‘I don’t think they’ve made it’. Karambir’s voice cracked as he spoke to his mother as he walked down the sea front opposite the Taj Mumbai. ‘I can’t save them’.
It was 4 am on 27th Nov, 2008.
‘Then go and save the others’ she gently replied. ‘You are a brave boy’. She was gutted. But now was not the time to show it.
Karambir Kang, the son of a Sikh army general who fought in the Indo-Pak wars of 1965 and 1971, was the General Manager of the Taj Mumbai. When the terrorists came in from the sea on the 26th evening and took over the Taj, Karambir was rushing back from Taj Land’s End in the other end of the city.
His wife Neeti and their 2 boys, Uday, who was 12 and Samar at 5 years were in their plush sea-facing apartment suite on the 6th floor of the Taj Palace. When he reached the hotel at 10.30 pm, the terrorists had already massacred the lobby and had moved upstairs, killing with impunity. His family, along with 1500 guests and 500 staff were trapped.
As the AK-47’s rattled above, he got on with the evacuation. Helping clear the dead bodies on trolleys and shouting instructions to his staff. All the while, hoping for the rescue with his eyes on the 6th floor.
But when he saw the 6th floor blazing in fire at 2 am, he knew he lost them.
Ratan Tata begged him to take time off to grieve. ‘I won’t run away. My team counts on me. The terrorists mustn’t win’ he said.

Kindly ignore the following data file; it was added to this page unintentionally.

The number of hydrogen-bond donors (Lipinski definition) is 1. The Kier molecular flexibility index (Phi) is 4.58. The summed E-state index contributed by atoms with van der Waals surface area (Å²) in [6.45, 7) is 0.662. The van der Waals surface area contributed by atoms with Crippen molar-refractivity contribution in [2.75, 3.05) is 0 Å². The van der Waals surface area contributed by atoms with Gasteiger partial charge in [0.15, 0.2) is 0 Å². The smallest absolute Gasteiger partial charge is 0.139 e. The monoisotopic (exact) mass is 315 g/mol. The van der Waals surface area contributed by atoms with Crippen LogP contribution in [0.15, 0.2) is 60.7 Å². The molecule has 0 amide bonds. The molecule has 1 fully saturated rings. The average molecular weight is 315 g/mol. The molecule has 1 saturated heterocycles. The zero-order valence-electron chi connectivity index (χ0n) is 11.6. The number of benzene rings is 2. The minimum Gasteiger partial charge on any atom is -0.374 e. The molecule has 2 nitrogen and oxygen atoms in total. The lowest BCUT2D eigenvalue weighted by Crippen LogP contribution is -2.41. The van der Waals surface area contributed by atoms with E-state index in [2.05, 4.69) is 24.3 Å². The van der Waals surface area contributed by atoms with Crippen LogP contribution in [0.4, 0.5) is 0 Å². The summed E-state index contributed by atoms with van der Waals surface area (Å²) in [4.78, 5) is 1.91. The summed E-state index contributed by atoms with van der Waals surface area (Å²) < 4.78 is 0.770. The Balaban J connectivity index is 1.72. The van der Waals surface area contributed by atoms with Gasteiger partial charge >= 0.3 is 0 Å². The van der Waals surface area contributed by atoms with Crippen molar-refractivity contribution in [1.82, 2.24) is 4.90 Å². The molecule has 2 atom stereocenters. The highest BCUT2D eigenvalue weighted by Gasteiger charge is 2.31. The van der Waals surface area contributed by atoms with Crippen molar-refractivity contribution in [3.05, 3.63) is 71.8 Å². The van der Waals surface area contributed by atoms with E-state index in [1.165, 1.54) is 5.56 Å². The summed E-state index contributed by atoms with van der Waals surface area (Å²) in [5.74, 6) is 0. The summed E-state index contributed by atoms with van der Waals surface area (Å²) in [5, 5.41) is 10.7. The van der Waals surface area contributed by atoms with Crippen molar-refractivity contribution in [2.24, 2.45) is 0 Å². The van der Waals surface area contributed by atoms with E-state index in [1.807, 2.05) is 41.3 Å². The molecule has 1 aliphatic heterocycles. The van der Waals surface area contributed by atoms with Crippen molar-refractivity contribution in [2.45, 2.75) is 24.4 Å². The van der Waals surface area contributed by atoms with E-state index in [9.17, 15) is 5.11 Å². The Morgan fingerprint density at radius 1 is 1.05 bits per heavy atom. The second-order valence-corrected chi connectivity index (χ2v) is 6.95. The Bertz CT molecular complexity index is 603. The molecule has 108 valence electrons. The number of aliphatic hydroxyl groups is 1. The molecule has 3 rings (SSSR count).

The Siege at Taj took over 48 hours. Killed 156 and injured 300. But Karambir and his brave staff of Taj stood till the very end.
His mother had named him Karambir: ‘A person who does brave deeds’ hoping he would be a great army man one day.
On those 2 days, Karambir became way more than that.
It’s been a while that I read ‘THE SIEGE: THE ATTACK ON THE TAJ’ by ace investigative journalists Adrian Levy and Cathy Scott-Clark. I read it again in the last 2 days. I felt the same kind of intense anguish and anger on the happenings of 26-11 Mumbai. There were many heroes who gave up their lives to defeat the terrorists: Sandeep Unnikrishnan, Gajendra Singh and many members of the valiant Taj staff. Karambir’s story is deeply moving for many reasons.
The story of Mumbai attacks is not just the story of the ones’s who used the guns to kill, but also the ones like Karambir who did their duty in times of extreme personal trauma.
But the book itself is a terrific blow by blow, deeply researched account on the Mumbai attacks with special focus on the Siege at Taj.